Friday, May 3, 2013

Agatha Christie

Agatha Christie, besides being a hugely prolific writer, even dabbling with romances, is also synonymous with the whodunit. She is ranked as the best selling novelist of all time only beat out by God and Shakespeare, with her characters of Poirot and Miss Marple being the most famous amateur sleuths of all time, though Poirot would object to the "amateur" title. Christie's play, The Mousetrap, is the longest running play in history, seeing as it hasn't closed since it's opening in 1952. The play is unique because to appease Christie's hatred of spoilers, theater goers are asked not to reveal the ending before they depart.

While her books have nice tidy endings, Christie's life contains a great mystery, in that on December 3rd, 1926, Christie disappeared for nine days. While she showed up at a hotel registered under another name, the public outcry and the fact that the reason for her disappearance was never explained has added an extra air of mystery to the Queen of Crime. Was it the failure of her marriage, or as Doctor Who suggests, a giant alien bee, we will never know.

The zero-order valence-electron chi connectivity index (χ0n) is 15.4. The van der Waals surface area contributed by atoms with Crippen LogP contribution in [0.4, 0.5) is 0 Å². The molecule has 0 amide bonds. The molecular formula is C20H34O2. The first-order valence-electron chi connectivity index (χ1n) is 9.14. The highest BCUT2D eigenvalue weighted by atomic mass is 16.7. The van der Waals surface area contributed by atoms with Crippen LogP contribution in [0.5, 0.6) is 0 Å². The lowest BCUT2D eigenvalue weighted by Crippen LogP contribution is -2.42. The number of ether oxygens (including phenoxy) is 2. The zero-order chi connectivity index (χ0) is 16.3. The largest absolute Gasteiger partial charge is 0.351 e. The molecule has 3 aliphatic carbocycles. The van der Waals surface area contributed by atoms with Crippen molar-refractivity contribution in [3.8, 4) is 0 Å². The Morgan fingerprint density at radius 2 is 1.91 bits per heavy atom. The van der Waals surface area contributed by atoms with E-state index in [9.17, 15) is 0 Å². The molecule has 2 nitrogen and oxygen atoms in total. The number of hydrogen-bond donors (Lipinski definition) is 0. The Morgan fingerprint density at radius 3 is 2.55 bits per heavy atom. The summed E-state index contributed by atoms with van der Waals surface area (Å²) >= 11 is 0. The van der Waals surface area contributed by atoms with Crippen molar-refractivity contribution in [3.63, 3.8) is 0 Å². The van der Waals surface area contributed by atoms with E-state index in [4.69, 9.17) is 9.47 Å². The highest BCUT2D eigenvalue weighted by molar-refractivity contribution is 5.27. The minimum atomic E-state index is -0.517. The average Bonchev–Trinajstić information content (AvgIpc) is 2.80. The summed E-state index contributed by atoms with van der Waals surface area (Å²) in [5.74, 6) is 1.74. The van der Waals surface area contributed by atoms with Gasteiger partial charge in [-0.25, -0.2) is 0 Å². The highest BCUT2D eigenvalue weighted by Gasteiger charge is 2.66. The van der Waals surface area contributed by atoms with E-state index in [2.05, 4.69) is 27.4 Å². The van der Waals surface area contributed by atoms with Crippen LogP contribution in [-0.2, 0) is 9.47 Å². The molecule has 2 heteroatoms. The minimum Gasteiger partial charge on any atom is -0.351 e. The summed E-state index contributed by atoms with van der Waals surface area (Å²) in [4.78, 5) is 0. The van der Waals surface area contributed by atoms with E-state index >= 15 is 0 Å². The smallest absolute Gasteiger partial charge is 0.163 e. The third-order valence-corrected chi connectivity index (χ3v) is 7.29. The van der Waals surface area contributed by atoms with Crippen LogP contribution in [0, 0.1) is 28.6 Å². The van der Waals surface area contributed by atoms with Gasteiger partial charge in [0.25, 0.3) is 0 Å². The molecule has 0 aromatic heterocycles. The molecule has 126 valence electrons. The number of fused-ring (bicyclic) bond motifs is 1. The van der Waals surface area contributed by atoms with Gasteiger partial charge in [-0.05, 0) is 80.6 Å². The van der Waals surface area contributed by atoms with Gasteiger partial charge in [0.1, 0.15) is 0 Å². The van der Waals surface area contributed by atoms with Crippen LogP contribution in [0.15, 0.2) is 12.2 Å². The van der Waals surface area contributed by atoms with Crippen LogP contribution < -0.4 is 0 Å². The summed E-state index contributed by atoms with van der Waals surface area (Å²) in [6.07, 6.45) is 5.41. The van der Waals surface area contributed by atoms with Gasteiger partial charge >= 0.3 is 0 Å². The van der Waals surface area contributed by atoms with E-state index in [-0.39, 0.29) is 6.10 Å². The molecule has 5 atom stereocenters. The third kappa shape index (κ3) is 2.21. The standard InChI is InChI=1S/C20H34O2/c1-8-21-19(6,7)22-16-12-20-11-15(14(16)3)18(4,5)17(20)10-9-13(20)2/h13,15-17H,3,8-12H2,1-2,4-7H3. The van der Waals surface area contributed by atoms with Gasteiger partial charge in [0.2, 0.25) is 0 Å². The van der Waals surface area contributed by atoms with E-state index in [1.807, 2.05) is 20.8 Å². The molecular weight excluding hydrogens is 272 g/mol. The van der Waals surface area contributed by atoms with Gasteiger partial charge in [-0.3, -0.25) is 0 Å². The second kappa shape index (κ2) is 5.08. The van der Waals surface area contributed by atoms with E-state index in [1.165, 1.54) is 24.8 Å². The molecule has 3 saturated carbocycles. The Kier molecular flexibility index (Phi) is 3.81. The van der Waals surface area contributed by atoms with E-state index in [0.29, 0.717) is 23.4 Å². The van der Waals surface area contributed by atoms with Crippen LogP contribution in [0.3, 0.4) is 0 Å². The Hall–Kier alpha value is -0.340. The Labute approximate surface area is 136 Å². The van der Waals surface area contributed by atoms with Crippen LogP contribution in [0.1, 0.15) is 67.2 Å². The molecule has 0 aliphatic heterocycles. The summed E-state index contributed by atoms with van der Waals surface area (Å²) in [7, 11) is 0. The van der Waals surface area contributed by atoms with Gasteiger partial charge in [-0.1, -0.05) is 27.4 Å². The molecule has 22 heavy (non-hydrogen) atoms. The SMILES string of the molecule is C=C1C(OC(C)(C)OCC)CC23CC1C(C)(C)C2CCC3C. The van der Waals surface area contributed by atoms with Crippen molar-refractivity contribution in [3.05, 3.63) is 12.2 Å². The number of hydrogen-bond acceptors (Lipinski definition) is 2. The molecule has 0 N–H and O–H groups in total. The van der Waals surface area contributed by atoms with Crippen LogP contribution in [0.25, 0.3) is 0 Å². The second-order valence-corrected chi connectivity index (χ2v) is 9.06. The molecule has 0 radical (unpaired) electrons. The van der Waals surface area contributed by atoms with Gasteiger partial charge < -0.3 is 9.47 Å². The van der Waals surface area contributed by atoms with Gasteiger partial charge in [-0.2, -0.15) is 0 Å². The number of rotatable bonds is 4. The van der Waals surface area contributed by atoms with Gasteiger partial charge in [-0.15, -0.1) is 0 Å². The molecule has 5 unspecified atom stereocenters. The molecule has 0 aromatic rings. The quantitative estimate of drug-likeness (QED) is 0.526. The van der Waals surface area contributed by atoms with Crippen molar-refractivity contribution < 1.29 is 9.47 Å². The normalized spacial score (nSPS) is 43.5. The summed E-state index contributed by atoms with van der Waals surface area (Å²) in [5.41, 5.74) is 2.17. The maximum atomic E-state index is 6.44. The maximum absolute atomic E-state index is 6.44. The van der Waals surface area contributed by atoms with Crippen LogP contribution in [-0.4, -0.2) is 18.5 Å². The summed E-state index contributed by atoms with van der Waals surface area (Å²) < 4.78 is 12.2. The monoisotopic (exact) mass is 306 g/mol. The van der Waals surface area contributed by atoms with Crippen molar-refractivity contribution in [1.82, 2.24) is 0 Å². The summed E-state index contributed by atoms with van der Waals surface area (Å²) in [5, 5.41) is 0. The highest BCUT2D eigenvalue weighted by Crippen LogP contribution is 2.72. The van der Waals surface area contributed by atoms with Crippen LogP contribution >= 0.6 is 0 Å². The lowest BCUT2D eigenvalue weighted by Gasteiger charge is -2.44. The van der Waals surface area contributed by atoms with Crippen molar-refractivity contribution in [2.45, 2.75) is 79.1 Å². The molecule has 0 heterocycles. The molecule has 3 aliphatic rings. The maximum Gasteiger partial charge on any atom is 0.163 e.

Besides her writing, she had a lifelong love of archaeology. She spent many seasons in the Middle East on the sites managed by her second husband Max Mallowan. Her love of archaeology also played into several of her novels, Death on the Nile probably being the most famous. But with a writer like Christie, "most famous" is really a matter of personal opinion, as all her books are read and re-read and are still being adapted and loved till this day. She is the Gold Standard of Golden Age Mysteries.


I also love archaeology and Death on the Nile remains one of my favorite books ever!

I have actually not read that one! I've watched the movie of it, and it was awesome, but I can't wait to read it.

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